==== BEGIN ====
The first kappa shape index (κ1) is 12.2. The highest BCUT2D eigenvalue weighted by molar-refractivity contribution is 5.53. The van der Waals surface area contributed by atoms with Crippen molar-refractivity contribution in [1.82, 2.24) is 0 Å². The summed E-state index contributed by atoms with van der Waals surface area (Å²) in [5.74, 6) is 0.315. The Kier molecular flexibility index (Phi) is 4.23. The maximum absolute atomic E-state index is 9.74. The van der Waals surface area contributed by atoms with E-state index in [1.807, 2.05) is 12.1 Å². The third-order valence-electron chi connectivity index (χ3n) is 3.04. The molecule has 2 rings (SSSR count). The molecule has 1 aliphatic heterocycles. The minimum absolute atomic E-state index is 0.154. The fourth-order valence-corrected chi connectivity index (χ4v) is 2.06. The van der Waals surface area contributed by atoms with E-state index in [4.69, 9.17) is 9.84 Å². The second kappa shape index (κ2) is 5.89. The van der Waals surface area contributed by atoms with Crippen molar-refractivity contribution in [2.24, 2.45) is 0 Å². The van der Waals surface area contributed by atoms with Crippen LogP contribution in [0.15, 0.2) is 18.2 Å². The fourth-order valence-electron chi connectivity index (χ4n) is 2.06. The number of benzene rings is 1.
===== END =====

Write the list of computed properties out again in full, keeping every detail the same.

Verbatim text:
The first kappa shape index (κ1) is 12.2. The highest BCUT2D eigenvalue weighted by molar-refractivity contribution is 5.53. The van der Waals surface area contributed by atoms with Crippen molar-refractivity contribution in [1.82, 2.24) is 0 Å². The summed E-state index contributed by atoms with van der Waals surface area (Å²) in [5.74, 6) is 0.315. The Kier molecular flexibility index (Phi) is 4.23. The maximum absolute atomic E-state index is 9.74. The van der Waals surface area contributed by atoms with E-state index in [1.807, 2.05) is 12.1 Å². The third-order valence-electron chi connectivity index (χ3n) is 3.04. The molecule has 2 rings (SSSR count). The molecule has 1 aliphatic heterocycles. The minimum absolute atomic E-state index is 0.154. The fourth-order valence-corrected chi connectivity index (χ4v) is 2.06. The van der Waals surface area contributed by atoms with E-state index in [4.69, 9.17) is 9.84 Å². The second kappa shape index (κ2) is 5.89. The van der Waals surface area contributed by atoms with Crippen molar-refractivity contribution in [2.24, 2.45) is 0 Å². The van der Waals surface area contributed by atoms with Crippen LogP contribution in [0.15, 0.2) is 18.2 Å². The fourth-order valence-electron chi connectivity index (χ4n) is 2.06. The number of benzene rings is 1.